Everyday Use Essay: Sisters with Nothing in Common:: 1 Works Cited
Length: 714 words (2 double-spaced pages)
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When two children are brought up by the same parent in the same environment, one might logically conclude that these children will be very similar, or at least have comparable qualities. In Alice Walker's "Everyday Use," however, this is not the case. The only thing Maggie and Dee share in common is the fact that they were both raised by the same woman in the same home. They differ in appearance, personality, and ideas that concern the family artifacts.
Maggie is not as attractive as Dee. She is a thin and awkward girl. Her
mother notes "good looks passed her by" (88). Furthermore, she carries
herself like someone with low self-esteem, "chin on chest, eyes on ground"
(87). On the other hand, Dee is an attractive woman. Her mother describes
Dee as having, "nice hair and a full figure" (87). Dee takes pride in the
her appearance. She dresses in fashionable clothes. When Dee arrives for her
visit, her mother says, "Even her feet were always neat-looking" (88).
Besides their appearances, Maggie and Dee have unique personalities.
When Maggie is first introduced in the story, she is nervous about her
sister's visit. In fact, Dee's arrival makes Maggie so uncomfortable that
she tries to flee to the safety of the house (88). Maggie is also
intimidated by Dee, as shown when Maggie is unable to confront Dee about the
quilts. Maggie gives in and says that Dee may have the quilts because she is
not used to "winning" (91). Unlike Maggie, Dee is a bold young woman (88).
As a young girl, Dee has never been afraid to express herself. Her mother
remembers that "she would always look anyone in the eye. Hesitation was no
part of her nature" (87). Dee also shows herself to be selfish when she sets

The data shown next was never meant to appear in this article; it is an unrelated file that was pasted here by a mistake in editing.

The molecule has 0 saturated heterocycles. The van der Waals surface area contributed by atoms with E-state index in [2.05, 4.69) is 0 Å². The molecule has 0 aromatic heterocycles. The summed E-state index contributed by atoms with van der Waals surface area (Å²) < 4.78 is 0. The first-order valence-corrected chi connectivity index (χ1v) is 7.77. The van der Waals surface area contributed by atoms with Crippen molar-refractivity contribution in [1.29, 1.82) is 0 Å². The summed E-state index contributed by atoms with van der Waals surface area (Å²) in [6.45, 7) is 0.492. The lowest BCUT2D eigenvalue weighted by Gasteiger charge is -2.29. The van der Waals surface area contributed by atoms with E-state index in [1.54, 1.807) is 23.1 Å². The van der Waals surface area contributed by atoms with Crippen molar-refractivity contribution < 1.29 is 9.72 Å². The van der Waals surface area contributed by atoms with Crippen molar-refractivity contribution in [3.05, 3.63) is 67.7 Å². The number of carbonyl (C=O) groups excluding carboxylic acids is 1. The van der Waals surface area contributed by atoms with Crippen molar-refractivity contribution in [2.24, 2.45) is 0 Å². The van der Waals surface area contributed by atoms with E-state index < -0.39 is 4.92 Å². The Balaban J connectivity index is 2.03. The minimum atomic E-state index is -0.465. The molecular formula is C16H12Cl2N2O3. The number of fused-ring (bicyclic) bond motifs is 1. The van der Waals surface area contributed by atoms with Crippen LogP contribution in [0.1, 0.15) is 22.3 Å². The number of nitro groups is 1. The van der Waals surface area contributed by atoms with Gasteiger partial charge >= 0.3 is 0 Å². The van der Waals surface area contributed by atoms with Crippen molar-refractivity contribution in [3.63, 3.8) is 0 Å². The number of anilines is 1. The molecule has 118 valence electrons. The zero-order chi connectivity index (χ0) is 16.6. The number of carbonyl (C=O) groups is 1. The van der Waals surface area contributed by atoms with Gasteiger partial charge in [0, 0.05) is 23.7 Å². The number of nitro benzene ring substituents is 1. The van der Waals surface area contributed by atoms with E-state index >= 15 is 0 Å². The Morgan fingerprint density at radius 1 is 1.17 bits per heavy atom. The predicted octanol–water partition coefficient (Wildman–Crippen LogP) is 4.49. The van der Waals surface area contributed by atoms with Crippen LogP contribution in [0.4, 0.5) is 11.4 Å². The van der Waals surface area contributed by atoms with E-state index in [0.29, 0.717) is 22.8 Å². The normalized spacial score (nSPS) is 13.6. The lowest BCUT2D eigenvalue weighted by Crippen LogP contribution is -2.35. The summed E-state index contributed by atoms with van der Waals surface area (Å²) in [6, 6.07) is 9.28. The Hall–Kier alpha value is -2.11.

her sights on the butter churn. Dee does not seem to care that her family is
still using the churn. She states that she will "display part of it in her
alcove, and do something artistic with the rest of it" (90).
The family artifacts are important to both Maggie and Dee, but for
different reasons. Maggie values the family quilts for their sentiment and
usefulness. She learned how to quilt from her grandmother and aunt who made
the quilts. Her mother has been saving the quilts for Maggie to use after
she is married. The quilts are meant to be used and appreciated everyday.
Maggie hints that she sees the quilts as a reminder of her grandmother and
aunt when she says, "I can 'member them without the quilts" (91).
Dee also values the family quilts. She sees the quilts as priceless
objects to own and display. Going off to college has brought Dee a new
awareness of her heritage. She returns wearing ethnic clothing and has
changed her name to "Wangero." She explains to her mother and Maggie that
changing her name is the way to disassociate herself from "the people who
oppress [her]'? (89). Before she went away to college, the quilts were not
good enough for her. Her mother had offered her one of the quilts, but she
stated, "They were old-fashioned and out of style" (91). Now she is
determined to have the quilts to display in her home. Dee believes that she
can appreciate the value of the quilts more than Maggie, who will "be
backward enough to put them to everyday use" (9l). Dee wants the quilts for
more materialistic reasons. She considers the quilts "priceless" (91).
Indeed, Maggie and Dee are two sisters who have turned out very
differently. Maggie is awkward and unattractive, while Dee is confident and
beautiful. Maggie is content with her simple life, while Dee wants to have
an extravagant lifestyle. Maggie is nervous and intimidated by Dee, who, in turn, is bold and
selfish. Maggie values the sentiment of the family quilts, while Dee wants
to display them as a symbol of her heritage. Walker has shown that children
raised in the same environment can and many times do turn into unique individuals.
Walker, Alice. "Everyday Use." Literature- An Introduction to Reading and Writing 5th ed. Eds. Edgar V. Roberts and Henry E. Jacobs. Upper Saddle River: Prentice Hall, 1998. 86-92.